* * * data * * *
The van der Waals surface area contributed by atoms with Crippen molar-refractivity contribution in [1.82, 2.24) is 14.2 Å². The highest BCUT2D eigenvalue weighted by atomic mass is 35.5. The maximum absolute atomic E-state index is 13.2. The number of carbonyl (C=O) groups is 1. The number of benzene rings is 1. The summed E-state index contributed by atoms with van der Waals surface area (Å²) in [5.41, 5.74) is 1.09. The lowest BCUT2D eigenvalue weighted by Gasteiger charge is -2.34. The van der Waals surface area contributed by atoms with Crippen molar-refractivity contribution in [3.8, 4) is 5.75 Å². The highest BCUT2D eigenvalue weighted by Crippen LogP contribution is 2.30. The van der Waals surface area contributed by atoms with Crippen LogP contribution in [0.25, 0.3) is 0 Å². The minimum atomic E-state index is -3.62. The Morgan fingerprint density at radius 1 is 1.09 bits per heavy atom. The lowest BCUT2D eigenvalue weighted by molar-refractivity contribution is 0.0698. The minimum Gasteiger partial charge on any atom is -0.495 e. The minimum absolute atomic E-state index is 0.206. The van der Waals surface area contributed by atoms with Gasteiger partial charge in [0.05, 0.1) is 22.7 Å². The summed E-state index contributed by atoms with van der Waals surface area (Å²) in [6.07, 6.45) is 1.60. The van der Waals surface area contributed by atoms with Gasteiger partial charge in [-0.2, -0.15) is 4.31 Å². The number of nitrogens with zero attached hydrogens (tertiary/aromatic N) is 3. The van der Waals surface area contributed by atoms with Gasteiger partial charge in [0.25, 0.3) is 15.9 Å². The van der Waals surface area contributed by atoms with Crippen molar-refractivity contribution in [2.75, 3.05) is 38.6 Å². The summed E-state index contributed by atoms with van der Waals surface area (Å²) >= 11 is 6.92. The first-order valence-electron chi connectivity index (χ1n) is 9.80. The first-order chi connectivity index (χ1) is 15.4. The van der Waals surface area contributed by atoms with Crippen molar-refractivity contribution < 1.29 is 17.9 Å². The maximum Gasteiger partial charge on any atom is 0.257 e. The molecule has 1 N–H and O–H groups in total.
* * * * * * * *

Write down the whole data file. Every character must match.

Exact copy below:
The van der Waals surface area contributed by atoms with Crippen molar-refractivity contribution in [1.82, 2.24) is 14.2 Å². The highest BCUT2D eigenvalue weighted by atomic mass is 35.5. The maximum absolute atomic E-state index is 13.2. The number of carbonyl (C=O) groups is 1. The number of benzene rings is 1. The summed E-state index contributed by atoms with van der Waals surface area (Å²) in [5.41, 5.74) is 1.09. The lowest BCUT2D eigenvalue weighted by Gasteiger charge is -2.34. The van der Waals surface area contributed by atoms with Crippen molar-refractivity contribution in [3.8, 4) is 5.75 Å². The highest BCUT2D eigenvalue weighted by Crippen LogP contribution is 2.30. The van der Waals surface area contributed by atoms with Crippen LogP contribution in [0.25, 0.3) is 0 Å². The minimum atomic E-state index is -3.62. The Morgan fingerprint density at radius 1 is 1.09 bits per heavy atom. The lowest BCUT2D eigenvalue weighted by molar-refractivity contribution is 0.0698. The minimum Gasteiger partial charge on any atom is -0.495 e. The minimum absolute atomic E-state index is 0.206. The van der Waals surface area contributed by atoms with Gasteiger partial charge in [0.05, 0.1) is 22.7 Å². The summed E-state index contributed by atoms with van der Waals surface area (Å²) in [6.07, 6.45) is 1.60. The van der Waals surface area contributed by atoms with Gasteiger partial charge in [-0.2, -0.15) is 4.31 Å². The number of nitrogens with zero attached hydrogens (tertiary/aromatic N) is 3. The van der Waals surface area contributed by atoms with Gasteiger partial charge in [0.25, 0.3) is 15.9 Å². The van der Waals surface area contributed by atoms with Crippen molar-refractivity contribution in [2.75, 3.05) is 38.6 Å². The summed E-state index contributed by atoms with van der Waals surface area (Å²) >= 11 is 6.92. The first-order valence-electron chi connectivity index (χ1n) is 9.80. The first-order chi connectivity index (χ1) is 15.4. The van der Waals surface area contributed by atoms with Crippen molar-refractivity contribution < 1.29 is 17.9 Å². The maximum Gasteiger partial charge on any atom is 0.257 e. The molecule has 1 N–H and O–H groups in total.